See Venus, Saturn, Mars and the Moon this March

March 2022 is set to be a great month for spotting three bright planets in the sky.

Published: March 1, 2022 at 9:58 am
Get your own Space Pen when you subscribe to BBC Sky at Night Magazine today!

The morning sky is getting interesting in March 2022 as a trio of planets jostle for position.

Advertisement

Venus, Mars and Saturn all appear rather low when they are observed from the UK.

Dimmer Mars and Saturn take advantage of the fact that they appear close to the bright planet Venus which, shining at mag. –4.4, is considerably easier to see despite its low pre-sunrise altitude.

For more planetary observing advice, read our guide on how to see the planets this year, listen to our monthly Star Diary podcast our watch our monthly Online Planetarium.

A view of the sky looking southeast around 05:15 UT on 27 March.
Keep an eye on Venus, Mars and Saturn in March 2022, and watch out for a waning crescent Moon joining the trio of morning planets towards the month’s end. This is the view looking southeast around 05:15 UT on 27 March. Credit: Pete Lawrence

At the start of March, Mars rises approximately 90 minutes before the Sun, popping up above the southeast horizon while 5˚ south of Venus.

Mars will be shining at mag. +1.3 on this date, and easy to recognise because of its orange hue.

On 8 March, the gap will have closed between Venus and Mars, the separation being 4.3˚ on this date. Mars will be a fraction brighter too, at mag. +1.2.

By 13 March, the gap will have dropped to a fraction less than 4˚. It’s about this time that mag. +0.9 Saturn may be glimpsed, rising 30 minutes after Mars.

Venus remains close to Mars over the next few mornings, only starting to separate from the Red Planet around 18 March.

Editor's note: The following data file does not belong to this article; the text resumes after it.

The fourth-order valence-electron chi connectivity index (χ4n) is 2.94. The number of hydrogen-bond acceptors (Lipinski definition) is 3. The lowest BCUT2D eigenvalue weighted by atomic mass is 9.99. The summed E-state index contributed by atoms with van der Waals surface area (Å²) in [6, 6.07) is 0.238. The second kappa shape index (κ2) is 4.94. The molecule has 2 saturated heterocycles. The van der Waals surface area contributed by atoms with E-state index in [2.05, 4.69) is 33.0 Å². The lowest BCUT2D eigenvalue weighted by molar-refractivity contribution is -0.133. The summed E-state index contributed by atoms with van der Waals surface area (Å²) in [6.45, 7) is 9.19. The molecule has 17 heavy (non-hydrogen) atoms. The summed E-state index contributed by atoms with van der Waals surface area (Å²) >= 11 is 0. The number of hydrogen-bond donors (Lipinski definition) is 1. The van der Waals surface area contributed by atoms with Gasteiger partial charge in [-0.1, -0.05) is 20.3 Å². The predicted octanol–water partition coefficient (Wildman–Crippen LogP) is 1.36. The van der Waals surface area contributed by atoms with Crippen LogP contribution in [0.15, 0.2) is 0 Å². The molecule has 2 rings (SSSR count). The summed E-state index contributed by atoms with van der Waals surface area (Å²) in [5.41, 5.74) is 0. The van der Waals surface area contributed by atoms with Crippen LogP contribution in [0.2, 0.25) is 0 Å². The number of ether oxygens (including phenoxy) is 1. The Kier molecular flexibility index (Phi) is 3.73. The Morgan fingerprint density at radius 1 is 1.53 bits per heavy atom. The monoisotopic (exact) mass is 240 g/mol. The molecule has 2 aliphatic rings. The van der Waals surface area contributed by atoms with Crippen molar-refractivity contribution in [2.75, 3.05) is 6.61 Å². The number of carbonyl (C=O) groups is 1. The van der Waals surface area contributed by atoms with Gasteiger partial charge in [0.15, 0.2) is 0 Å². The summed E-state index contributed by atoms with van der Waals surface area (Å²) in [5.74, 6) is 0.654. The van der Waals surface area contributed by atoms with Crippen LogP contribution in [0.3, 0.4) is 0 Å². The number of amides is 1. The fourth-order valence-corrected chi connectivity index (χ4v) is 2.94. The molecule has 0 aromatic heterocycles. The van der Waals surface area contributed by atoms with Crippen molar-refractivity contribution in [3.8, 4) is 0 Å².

Mars, Venus and Saturn will be contained within a circle 12˚ across on this date.

By 23 March, the containing circle will have reduced in size to 8.5˚, the three planets now quite tightly packed together.

It’s fascinating to watch the pattern formed by the trio change shape over the remainder of the month.

An illustration showing the view of Venus, Saturn and Mars through binoculars on 31 March 2022
Look through 7x50 binoculars on 31 March at 05:00 UT to catch three planets. Credit: Pete Lawrence

On the morning of 24 March, they form a squat isosceles triangle, with Venus as the upper vertex. Mars will have brightened to mag. +1.1 on this date.

All three planets are above the horizon 60 minutes before the Sun, but will need at least 20 minutes longer to reach a visible altitude.

An altitude-challenged waning crescent Moon joins the group on 28 March. Located 5˚ below Mars, the 18%-lit waning crescent rises around 40 minutes before the Sun above the southeast horizon.

By 31 March, all three planets are contained within an area 6˚ across. Venus appears east of the group on this date, shining at mag. –4.2 and the easiest to see by far.

Meanwhile, Saturn remains at mag. +0.9, just 3˚ from Venus with mag. +1.1 Mars now 3.3˚ from Saturn.

As March transitions into April, Venus leaves Mars and Saturn, the dimmer pair reducing their separation to just 19 arcseconds on 5 April.

On that date, it will be possible to catch all three planets rising around the same time, approximately 80 minutes before the Sun above the east-southeast horizon.

Observing Venus in March 2022

Venus will appear brighter against a darker sky at the start of the month. Credit: Pete Lawrence
Venus will appear brighter against a darker sky at the start of the month. Credit: Pete Lawrence

Venus is a morning object in March, rising a couple of hours before the Sun at the month’s start and 80 minutes before the Sun at the end.

The planet reaches dichotomy this month, passing from crescent through to gibbous phase.

Dichotomy is the term used to indicate when a planet (or the Moon) reaches the 50% phase.

This month, dichotomy should occur on 21 March, but due to what’s known as the ‘phase anomaly’, through the eyepiece of a telescope Venus will appear half-lit a few days later than this theoretical prediction.

The phase anomaly is believed to be caused by how the planet’s thick atmosphere scatters sunlight.

Take a look through a telescope and make an estimate of the phase in the run up towards and beyond 21 March.

Venus drops in brightness over March, but only by a fifth of a magnitude.

Venus in its 50% phase. Credit: Pete Lawrence
Venus in its 50% phase. Credit: Pete Lawrence